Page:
Raising boys into men isn’t easy. Expectations from them, their expectations of me, setting boundaries, upholding them against young stubbornness -let’s just say- last Saturday was a rough parenting morning.
During a low moment after another heated exchange, my quiet voice whispered: you just need some yellow. Can anyone relate to this? Needing a color?
The acacia trees were in peak bloom and from past experience I knew they were an easy dye for an easy dose of yellow. I convinced one of my boys, the one who successfully pushed all my buttons, to go on a walk -a mission- to collect flowers.
The day was sunny and warm, a break from the relentless rain that ended our California drought. During our 15 minute walk, the morning’s tension eased back into carefree conversation. We found the trees and plotted the best method of grabbing branches just out of reach, trimming off those blooms still bright with pollen.
“Mom, I got this,” he said as he pulled a knife from his pocket.
“What are you doing with that?!?”
“Mom. You never leave the house without your knife. ”
I will admit, it did come in handy.
Once we returned, I sat outside on the back patio and began ripping blooms from stems. I settled into a rhythm: watching puffs of yellow slowly fill the jar, listening to the kids chatting in the background. The arguing between them, and us, had paused. The tension from my shoulders eased. My mind slowly released a build-up of those “I’m totally screwing up this parenting thing” thoughts. My breathing settled.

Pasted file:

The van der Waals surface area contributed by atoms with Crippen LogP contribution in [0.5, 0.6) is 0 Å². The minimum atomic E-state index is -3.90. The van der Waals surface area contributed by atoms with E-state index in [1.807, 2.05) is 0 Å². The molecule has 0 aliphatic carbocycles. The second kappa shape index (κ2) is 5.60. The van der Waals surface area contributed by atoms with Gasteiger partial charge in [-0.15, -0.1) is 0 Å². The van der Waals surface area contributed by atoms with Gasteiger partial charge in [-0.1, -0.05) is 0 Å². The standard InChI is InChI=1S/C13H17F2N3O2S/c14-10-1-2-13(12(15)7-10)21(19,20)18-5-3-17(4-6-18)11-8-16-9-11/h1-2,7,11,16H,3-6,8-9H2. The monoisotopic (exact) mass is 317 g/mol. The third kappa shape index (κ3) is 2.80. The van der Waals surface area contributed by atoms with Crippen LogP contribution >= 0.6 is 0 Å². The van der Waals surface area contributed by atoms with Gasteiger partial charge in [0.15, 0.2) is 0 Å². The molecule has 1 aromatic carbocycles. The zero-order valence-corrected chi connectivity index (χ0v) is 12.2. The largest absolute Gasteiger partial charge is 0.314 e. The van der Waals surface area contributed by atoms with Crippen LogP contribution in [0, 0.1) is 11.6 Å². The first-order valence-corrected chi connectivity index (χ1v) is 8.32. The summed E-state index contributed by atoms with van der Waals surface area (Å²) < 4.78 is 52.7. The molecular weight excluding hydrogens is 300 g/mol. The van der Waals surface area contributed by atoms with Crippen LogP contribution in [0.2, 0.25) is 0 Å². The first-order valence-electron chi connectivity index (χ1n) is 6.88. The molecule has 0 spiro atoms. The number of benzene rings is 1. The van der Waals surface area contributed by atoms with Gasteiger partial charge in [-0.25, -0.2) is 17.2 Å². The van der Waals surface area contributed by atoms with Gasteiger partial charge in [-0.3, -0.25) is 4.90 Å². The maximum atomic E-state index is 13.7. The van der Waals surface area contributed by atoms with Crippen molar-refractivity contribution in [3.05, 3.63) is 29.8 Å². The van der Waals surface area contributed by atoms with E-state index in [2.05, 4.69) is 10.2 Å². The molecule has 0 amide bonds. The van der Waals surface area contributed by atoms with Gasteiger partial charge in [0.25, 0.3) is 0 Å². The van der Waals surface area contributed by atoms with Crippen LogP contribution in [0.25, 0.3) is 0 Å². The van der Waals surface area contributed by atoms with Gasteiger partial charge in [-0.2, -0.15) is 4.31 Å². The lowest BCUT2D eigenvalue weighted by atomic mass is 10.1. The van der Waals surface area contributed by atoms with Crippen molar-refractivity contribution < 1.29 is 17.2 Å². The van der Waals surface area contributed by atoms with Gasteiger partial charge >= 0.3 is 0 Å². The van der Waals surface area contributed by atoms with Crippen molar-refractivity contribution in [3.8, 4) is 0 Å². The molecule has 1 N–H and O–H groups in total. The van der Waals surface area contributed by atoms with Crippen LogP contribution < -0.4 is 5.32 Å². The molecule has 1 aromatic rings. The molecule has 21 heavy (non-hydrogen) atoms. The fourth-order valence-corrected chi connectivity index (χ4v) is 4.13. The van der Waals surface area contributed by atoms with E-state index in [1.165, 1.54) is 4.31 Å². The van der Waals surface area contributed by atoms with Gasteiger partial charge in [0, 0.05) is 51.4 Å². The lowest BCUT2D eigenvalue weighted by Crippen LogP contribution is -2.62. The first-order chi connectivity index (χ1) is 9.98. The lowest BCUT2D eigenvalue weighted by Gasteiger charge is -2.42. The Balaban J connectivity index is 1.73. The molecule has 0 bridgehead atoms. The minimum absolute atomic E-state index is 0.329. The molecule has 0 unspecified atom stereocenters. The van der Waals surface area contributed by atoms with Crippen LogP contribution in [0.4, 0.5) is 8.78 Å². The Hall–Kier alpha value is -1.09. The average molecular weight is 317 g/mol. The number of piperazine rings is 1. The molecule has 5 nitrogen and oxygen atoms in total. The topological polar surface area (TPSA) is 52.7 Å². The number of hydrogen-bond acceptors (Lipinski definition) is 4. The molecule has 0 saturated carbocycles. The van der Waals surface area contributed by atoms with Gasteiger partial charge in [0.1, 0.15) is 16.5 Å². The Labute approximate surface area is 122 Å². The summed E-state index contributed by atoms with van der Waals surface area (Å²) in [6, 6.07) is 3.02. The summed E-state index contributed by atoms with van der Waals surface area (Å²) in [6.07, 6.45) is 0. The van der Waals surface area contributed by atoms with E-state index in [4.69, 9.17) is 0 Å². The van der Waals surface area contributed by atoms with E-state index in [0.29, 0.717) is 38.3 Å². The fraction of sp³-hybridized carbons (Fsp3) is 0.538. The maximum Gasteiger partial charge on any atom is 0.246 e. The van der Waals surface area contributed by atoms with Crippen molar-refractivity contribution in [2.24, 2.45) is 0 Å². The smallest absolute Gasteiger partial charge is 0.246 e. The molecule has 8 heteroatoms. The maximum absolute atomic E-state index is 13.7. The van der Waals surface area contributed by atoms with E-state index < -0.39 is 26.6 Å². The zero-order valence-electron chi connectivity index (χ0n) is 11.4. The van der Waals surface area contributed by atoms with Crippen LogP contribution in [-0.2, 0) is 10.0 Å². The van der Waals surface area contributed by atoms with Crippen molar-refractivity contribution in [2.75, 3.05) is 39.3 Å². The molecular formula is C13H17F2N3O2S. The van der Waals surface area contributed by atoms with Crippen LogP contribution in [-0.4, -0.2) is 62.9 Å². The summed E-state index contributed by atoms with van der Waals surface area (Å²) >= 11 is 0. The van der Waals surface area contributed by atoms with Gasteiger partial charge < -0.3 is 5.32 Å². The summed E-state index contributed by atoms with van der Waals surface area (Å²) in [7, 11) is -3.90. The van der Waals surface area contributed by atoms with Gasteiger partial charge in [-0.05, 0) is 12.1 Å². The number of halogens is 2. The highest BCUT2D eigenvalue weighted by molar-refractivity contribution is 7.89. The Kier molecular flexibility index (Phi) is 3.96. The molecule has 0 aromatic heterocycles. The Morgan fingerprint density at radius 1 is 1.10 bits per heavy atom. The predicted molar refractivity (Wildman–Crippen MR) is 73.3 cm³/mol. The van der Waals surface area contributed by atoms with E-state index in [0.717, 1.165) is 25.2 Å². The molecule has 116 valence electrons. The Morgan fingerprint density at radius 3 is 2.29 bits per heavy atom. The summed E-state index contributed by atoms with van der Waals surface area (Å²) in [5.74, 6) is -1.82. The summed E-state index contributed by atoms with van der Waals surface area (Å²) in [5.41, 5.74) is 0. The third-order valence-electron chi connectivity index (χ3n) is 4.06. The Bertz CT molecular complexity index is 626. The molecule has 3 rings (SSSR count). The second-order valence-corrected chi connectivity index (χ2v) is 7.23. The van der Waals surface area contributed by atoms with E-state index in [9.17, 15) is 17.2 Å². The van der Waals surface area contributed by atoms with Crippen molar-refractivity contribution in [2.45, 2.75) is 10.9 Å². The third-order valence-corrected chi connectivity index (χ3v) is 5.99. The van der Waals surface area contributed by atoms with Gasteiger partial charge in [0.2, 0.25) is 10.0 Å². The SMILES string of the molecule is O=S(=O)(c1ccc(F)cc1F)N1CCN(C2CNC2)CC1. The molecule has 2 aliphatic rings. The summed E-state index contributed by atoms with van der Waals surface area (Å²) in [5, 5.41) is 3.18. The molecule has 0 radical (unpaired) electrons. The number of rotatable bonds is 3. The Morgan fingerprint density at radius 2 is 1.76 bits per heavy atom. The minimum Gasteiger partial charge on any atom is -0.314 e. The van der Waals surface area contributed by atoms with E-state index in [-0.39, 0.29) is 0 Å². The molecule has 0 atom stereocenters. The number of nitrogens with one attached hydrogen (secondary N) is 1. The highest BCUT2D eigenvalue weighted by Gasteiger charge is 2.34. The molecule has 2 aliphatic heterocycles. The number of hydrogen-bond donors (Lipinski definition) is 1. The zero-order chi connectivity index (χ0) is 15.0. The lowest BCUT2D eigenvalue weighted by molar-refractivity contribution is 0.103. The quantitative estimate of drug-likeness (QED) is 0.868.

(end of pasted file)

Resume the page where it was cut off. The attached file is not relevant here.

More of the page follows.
I didn’t measure the weight of my blossoms. I didn’t weigh my wool skein. No notes. Those numbers had no meaning for that moment. This was about the ritual: pour steaming water into the jar, watch the color change, feel the heat of the dye against my skin as I dunk and submerge it.
I left the jar in the sun, where it stayed warm, while I puttered around in the garden. By dinnertime, it was ready to be pulled. Keeping it in longer produces an amber yellow. But the color I needed in that moment was bright, mellow, cheerful.
This was a dye for the simple pleasure of the process. When you discover the thing that brings you joy, do that thing.